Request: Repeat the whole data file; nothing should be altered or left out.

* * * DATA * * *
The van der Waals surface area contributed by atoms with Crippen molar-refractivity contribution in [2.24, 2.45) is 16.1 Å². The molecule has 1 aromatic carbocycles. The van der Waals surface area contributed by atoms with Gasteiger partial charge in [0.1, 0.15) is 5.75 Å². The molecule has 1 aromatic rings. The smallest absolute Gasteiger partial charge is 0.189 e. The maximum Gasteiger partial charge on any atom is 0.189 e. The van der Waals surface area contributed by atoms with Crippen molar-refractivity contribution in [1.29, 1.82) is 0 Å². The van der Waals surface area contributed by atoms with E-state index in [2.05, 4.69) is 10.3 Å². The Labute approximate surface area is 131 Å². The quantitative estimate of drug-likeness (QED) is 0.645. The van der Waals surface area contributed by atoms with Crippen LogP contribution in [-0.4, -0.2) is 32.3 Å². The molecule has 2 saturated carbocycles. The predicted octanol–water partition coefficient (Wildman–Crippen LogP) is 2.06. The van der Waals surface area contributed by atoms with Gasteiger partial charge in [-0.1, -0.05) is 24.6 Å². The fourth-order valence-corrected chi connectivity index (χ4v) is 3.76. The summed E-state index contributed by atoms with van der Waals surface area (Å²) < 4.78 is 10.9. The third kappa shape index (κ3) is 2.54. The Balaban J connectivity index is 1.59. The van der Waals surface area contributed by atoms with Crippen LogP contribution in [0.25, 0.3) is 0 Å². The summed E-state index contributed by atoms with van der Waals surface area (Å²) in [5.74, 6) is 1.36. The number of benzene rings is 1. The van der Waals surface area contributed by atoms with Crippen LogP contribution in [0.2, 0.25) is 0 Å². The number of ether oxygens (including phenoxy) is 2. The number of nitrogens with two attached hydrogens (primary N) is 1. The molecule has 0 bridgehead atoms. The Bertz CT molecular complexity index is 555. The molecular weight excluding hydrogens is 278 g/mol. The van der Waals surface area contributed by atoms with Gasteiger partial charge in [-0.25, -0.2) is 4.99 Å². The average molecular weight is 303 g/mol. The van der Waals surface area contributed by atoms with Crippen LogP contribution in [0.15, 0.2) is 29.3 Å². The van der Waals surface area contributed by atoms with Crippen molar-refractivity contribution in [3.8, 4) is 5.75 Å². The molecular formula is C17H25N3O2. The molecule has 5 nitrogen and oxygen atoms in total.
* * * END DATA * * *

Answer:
The van der Waals surface area contributed by atoms with Crippen molar-refractivity contribution in [2.24, 2.45) is 16.1 Å². The molecule has 1 aromatic carbocycles. The van der Waals surface area contributed by atoms with Gasteiger partial charge in [0.1, 0.15) is 5.75 Å². The molecule has 1 aromatic rings. The smallest absolute Gasteiger partial charge is 0.189 e. The maximum Gasteiger partial charge on any atom is 0.189 e. The van der Waals surface area contributed by atoms with Crippen molar-refractivity contribution in [1.29, 1.82) is 0 Å². The van der Waals surface area contributed by atoms with E-state index in [2.05, 4.69) is 10.3 Å². The Labute approximate surface area is 131 Å². The quantitative estimate of drug-likeness (QED) is 0.645. The van der Waals surface area contributed by atoms with Crippen LogP contribution in [-0.4, -0.2) is 32.3 Å². The molecule has 2 saturated carbocycles. The predicted octanol–water partition coefficient (Wildman–Crippen LogP) is 2.06. The van der Waals surface area contributed by atoms with Gasteiger partial charge in [-0.1, -0.05) is 24.6 Å². The fourth-order valence-corrected chi connectivity index (χ4v) is 3.76. The summed E-state index contributed by atoms with van der Waals surface area (Å²) < 4.78 is 10.9. The third kappa shape index (κ3) is 2.54. The Balaban J connectivity index is 1.59. The van der Waals surface area contributed by atoms with Crippen LogP contribution in [0.25, 0.3) is 0 Å². The summed E-state index contributed by atoms with van der Waals surface area (Å²) in [5.74, 6) is 1.36. The number of benzene rings is 1. The van der Waals surface area contributed by atoms with Crippen LogP contribution in [0.2, 0.25) is 0 Å². The number of ether oxygens (including phenoxy) is 2. The number of nitrogens with two attached hydrogens (primary N) is 1. The molecule has 0 bridgehead atoms. The Bertz CT molecular complexity index is 555. The molecular weight excluding hydrogens is 278 g/mol. The van der Waals surface area contributed by atoms with Gasteiger partial charge in [-0.25, -0.2) is 4.99 Å². The average molecular weight is 303 g/mol. The van der Waals surface area contributed by atoms with Crippen LogP contribution in [0.15, 0.2) is 29.3 Å². The van der Waals surface area contributed by atoms with Crippen molar-refractivity contribution in [3.8, 4) is 5.75 Å². The molecular formula is C17H25N3O2. The molecule has 5 nitrogen and oxygen atoms in total.